God is teaching me that leadership has amazing rewards but it also brings significant struggle. Ultimately, it is how we handle the struggle that will determine what kind of leader we are. He is also teaching me that insecurities are a detriment in the life of a leader. They will not only hinder leadership but will devour from the inside out. Quick side note… I just got an image of gigantic termites wrecking shop haha 🙂 Confidence is a key component in a leader. In order to fulfill what God has called me to do I need confidence. There is a fine line between confidence and arrogance. The confidence I am speaking of is a confidence in knowing what God is called me to do and walking in that calling even when it feels more like hiking a mountain than a smooth road. I am speaking of having confidence in God to equip me for the work he has called me to. I am speaking of having confidence in God to see me through my many failures.


If you get a chance, I would encourage you to read “The Art of Leadership is Not Without Struggle.” It is a short and easy read. The link is below.

http://www.lollydaskal.com/leadership/the-art-of-leadership-is-not-without-struggle/

Leadership and Calling… Part 1


THE STRUGGLE (Well…my struggle)

Lately I have been struggling with what exactly God is calling me to do. I know that I am called to make a difference in peoples’ lives – to pray for them, be there for them, lead where I can, and teach where I can. A few years ago, I felt God calling me to ministry, specifically, music ministry. So, I began praying. God answered. Over and over in different ways God confirmed his calling on my life to do ministry. So, I began praying about how I might begin preparing. I transferred schools. I changed my major. I changed my entire focus. I have learned a lot and experienced a lot.

I love what I do. I get to lead people singing every single Sunday. Why is that a big deal to me? Picture this. You watch your favorite sports team get hammered by the opposing team, but then something in the game changes. Your team makes a pivotal play. The energy begins to shift. Play after play your team begins to gain ground – making a comeback. It comes down to the last minutes of the game. Your team is losing. On defense. Your team intercepts the ball, runs it down the field, and scores. The band plays the fight song as loud as they have ever played it. Your team wins! In celebration you jump up, raise your hands, and joyfully shout.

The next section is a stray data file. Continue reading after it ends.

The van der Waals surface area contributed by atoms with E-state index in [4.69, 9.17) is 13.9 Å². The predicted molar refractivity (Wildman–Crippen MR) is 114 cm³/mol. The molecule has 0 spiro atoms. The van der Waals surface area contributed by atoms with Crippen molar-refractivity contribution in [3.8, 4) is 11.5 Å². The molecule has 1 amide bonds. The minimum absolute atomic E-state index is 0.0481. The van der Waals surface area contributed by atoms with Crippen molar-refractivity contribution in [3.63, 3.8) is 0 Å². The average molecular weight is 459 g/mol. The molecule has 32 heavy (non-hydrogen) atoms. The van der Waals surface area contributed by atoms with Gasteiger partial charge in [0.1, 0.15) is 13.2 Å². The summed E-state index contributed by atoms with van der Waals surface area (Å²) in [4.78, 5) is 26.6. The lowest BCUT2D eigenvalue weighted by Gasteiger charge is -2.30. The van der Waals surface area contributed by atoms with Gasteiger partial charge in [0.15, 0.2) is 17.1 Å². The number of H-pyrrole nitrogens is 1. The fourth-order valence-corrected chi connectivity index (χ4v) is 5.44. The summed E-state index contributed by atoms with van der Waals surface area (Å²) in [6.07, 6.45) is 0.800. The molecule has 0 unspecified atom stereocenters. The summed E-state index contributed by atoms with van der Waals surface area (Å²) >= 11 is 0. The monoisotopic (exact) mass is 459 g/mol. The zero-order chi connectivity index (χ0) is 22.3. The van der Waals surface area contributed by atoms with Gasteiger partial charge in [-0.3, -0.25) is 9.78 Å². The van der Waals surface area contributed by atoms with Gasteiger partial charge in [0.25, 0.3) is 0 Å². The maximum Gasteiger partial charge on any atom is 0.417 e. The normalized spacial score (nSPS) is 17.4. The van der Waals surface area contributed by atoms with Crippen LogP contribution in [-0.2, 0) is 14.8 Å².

Scripture suggests that it is totally normal to worship God in much the same way.

Psalm 98:4 says,

Shout for joy to the Lord, all the earth,
    burst into jubilant song with music;

BUT….let’s be honest. Most of the time it seems like people seldom ever get excited about singing praises to God. I look out at the congregation hoping to see smiles, people singing, hands raised, maybe even some swaying back and forth. But mostly what I see is people with blank looks on their faces, not singing, and are ready to “get on with it.”

I pray. I prepare and plan. I schedule the musicians. I rehearse the songs. I work on smooth transitions so that the songs feel like one unit rather than a series of awkward intersections with unseen stop signs. I consider where and if a “pastoral moment” might fit in somewhere. I think through places I can pray and what I might pray so as to make connections for the congregation in regards to theme. Then, Sunday happens. I look out at the congregation while I lead them in singing and I become discouraged. Self-doubt creeps in. I begin to wonder, “What am I doing wrong?” Is all the “work” I do worth it?

I write music. from a young age I have had a strange attachment to putting words together in a poetic form. My desire is to write music that glorifies God and would encourage the church to sing praises to God. I write music in hopes that it would cause change in someone’s life to begin loving their spouse more and even more importantly, loving God more. I write music in hopes that it would create an avenue for someone to express their prayers and praises to God in ways that they feel but might not know how to express.

BUT….let’s be honest. Every time I turn around there is another worship song written by people with much more influence thus, making a much bigger impact than I could ever hope to make. Again, I begin to wonder, “Is it worth it?” I spend a significant amount of time writing songs – lyrics, music, arranging, and recording. Is it time well spent? Or should I begin pursuing other things.

These are hard questions for me because these are the things that I love to do. So, I began praying and I am continuing to pray. That God would give me wisdom and discernment. That he would give me clear vision of what to do moving forward. That if I am not called to write songs that he would reveal that to me. And That he would once again confirm my calling.